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New England Revolution mid-season report card

Posted by Julian Cardillo  July 15, 2013 09:20 PM

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(Italo Alexander Photography)

With a baby toe into the second half of the season, the Revolution are just four points out of a playoff place. In Jay Heaps' second year as Head Coach, he's seen his team boast one of the youngest and most creative attacks as well as the league's best defense.

The season, however, got off to a rocky start. The Revolution scored just one goal through the first six games of the season, which was good enough for one win.

After a few roster moves and some tactical tinkering, the Revolution are now one of the Eastern Conference's most competitive teams.

Here's a breakdown by position of the Revolution's mid-season report card:

The Goalkeepers- Bobby Shuttleworth may own the starting job between the pipes, but a large part of his success is due to the guidance he has received from the veteran Matt Reis. There appears to be zero animosity between the two keepers during this transition period, and Coach Jay Heaps has spoken very highly of the professionalism that Reis has exhibited.

But be sure to credit Shuttleworth, who has done well to command his back line and has asserted himself as a decent shot stopper. Reis may be a fan favorite, but Shuttleworth is being developed into a very capable heir.

Mid-season grade: A-

The Defense- It's the closest thing to a brick wall since the days of Michael Parkhurst. The statistics speak for themselves: least goals allowed, most shutouts, only one defensive red card, only one penalty kick conceded, and just six goals allowed at home.

Jose Goncalves has that back line humming. Goncalves may not have been named to the MLS All-Star team, but the Revolution need to do everything in their power to keep him for the foreseeable future. Why not sign him to a Designated Player's contract?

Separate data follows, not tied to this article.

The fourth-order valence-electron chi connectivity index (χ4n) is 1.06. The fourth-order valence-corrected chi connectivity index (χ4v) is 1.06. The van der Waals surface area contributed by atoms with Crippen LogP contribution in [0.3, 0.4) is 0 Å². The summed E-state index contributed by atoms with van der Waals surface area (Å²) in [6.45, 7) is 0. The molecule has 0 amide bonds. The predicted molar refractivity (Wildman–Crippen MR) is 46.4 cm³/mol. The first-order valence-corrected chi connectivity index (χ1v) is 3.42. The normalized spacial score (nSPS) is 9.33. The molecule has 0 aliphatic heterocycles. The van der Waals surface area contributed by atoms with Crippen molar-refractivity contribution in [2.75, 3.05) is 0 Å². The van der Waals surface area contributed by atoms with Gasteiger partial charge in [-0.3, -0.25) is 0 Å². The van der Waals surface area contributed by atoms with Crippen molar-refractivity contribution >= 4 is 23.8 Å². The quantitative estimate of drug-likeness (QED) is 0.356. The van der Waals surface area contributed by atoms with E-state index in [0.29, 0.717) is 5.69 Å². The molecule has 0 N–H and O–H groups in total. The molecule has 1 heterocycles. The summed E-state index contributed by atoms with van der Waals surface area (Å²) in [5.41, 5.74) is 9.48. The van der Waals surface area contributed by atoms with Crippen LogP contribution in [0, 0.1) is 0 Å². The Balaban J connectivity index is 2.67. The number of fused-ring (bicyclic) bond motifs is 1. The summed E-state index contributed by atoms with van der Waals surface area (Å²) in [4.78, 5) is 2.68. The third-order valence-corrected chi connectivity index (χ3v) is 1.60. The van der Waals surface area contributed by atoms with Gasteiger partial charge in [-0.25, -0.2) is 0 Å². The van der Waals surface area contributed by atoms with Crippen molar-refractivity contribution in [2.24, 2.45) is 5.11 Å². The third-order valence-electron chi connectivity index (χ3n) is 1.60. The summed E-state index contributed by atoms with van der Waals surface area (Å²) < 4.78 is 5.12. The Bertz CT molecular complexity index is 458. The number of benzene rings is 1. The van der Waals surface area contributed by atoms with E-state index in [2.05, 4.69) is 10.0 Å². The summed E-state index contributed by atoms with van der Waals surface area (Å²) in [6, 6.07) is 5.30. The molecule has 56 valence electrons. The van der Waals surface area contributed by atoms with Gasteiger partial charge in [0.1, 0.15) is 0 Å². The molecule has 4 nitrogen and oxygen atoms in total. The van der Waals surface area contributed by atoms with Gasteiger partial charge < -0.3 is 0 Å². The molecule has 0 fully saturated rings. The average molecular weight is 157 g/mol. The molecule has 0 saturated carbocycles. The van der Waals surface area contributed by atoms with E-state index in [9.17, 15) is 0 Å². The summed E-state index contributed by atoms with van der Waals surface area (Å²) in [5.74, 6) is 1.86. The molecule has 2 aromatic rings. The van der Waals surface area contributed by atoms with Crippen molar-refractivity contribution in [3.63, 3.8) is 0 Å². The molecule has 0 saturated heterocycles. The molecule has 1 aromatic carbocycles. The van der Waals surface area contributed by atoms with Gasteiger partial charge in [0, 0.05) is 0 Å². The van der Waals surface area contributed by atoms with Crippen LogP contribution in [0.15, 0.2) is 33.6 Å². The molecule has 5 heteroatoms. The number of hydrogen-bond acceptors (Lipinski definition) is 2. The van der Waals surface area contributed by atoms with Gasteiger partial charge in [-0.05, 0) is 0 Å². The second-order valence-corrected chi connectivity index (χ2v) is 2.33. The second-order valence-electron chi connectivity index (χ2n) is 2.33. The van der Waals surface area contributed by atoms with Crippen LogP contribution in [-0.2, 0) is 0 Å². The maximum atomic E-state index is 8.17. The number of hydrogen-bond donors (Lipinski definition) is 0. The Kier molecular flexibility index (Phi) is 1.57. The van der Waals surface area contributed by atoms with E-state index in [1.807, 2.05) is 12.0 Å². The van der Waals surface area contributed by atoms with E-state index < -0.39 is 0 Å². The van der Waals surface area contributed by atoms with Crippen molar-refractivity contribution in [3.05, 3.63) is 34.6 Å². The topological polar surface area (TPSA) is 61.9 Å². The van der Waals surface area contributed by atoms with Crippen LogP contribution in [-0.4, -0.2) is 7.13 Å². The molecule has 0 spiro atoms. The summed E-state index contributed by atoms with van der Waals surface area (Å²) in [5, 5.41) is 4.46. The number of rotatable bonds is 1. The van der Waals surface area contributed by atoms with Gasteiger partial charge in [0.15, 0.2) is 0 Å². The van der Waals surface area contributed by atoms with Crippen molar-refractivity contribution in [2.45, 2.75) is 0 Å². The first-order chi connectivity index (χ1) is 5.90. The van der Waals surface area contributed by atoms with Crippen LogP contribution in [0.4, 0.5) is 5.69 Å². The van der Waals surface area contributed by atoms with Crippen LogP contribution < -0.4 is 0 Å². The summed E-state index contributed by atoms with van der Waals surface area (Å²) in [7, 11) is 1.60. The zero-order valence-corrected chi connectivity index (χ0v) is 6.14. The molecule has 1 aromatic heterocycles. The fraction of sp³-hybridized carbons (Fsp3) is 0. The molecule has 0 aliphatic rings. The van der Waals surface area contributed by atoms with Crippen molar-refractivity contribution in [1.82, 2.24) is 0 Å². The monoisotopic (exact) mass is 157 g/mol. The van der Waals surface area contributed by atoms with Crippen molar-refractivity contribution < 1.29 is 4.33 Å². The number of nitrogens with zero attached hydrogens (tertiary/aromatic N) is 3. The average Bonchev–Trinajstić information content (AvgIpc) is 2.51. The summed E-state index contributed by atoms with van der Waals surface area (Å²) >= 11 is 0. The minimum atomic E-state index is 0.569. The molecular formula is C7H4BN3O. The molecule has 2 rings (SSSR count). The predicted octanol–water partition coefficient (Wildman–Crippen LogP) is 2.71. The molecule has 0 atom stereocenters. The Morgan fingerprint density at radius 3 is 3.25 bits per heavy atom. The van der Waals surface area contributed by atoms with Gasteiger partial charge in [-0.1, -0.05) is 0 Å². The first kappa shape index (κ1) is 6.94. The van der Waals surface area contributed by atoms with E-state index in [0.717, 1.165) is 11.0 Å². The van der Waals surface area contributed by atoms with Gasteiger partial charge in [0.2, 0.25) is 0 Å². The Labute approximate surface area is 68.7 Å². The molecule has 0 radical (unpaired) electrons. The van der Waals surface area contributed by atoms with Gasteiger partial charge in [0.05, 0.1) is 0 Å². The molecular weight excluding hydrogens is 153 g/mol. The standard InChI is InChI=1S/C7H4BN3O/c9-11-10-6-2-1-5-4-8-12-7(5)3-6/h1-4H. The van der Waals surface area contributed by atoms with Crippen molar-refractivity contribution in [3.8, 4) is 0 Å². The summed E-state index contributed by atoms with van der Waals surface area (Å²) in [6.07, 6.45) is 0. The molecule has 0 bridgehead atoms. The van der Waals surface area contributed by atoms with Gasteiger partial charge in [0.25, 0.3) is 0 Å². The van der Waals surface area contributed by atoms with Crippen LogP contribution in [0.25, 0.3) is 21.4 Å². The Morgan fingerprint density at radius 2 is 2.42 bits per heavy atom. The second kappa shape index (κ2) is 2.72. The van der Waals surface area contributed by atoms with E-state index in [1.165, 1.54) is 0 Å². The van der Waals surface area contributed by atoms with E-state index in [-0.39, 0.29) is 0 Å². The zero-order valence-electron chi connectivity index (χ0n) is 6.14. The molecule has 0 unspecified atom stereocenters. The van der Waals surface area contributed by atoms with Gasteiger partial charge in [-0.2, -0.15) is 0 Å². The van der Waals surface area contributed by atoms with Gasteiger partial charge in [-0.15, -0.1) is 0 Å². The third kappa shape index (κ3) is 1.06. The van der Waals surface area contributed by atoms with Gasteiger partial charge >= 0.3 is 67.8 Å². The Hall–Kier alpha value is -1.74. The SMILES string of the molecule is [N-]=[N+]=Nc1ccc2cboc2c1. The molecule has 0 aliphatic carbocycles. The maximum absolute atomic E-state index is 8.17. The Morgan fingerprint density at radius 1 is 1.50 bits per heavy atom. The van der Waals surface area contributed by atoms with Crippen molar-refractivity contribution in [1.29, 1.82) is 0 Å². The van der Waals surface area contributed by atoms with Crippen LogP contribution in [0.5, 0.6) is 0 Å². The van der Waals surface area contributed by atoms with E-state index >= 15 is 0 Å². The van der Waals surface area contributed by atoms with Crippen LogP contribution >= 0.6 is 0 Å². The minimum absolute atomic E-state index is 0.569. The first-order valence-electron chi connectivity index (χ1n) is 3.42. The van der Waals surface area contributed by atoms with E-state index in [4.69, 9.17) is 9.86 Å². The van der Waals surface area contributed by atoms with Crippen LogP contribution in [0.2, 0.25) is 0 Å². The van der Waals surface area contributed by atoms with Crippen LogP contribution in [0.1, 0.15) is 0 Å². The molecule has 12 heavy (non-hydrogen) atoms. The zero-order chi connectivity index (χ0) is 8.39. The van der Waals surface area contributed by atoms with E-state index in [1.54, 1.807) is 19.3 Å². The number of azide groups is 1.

Andrew Farrell has been excellent at right back, though he gets into trouble when he keeps the ball for too long. Chris Tierney isn't the fastest left back, but he's consistent, is one of the few players on this team that can cross, and can play as either a defender or winger.

Stephen McCarthy has been solid as a starter and shouldn't see the bench anytime soon. Having AJ Soares, Darrius Barnes, and Bilal Duckett as reserve defenders is simply huge for this team. It will be interesting to see where Kevin Alston fits in now that he's off the disabled list.

Mid-season grade: A

The Midfield- Scott Caldwell has done yeoman's work in midfield and has proven that he can take care of the middle of the pitch better than a Premier League veteran. Lee Nguyen, Kelyn Rowe, and Juan Toja have all struggled to be consistent, but when they're on their games, the Revolution look fierce.

Tactically, the midfield is still a bit unconvincing. Passes are at times, predictable. Midfielders are also still learning how to balance when to play direct versus retaining possession.

On paper, the Revolution midfield has plenty of talent. And if that talent can learn how to be consistent, there's no reason why the entire team won't jump to the next level.

Midfield depth is another positive as well. However, many players just aren't getting the playing time they likely want. Where do Andy Dorman, Kalifa Cisse, and Donnie Smith fit in Heaps' system?

Mid-season grade: B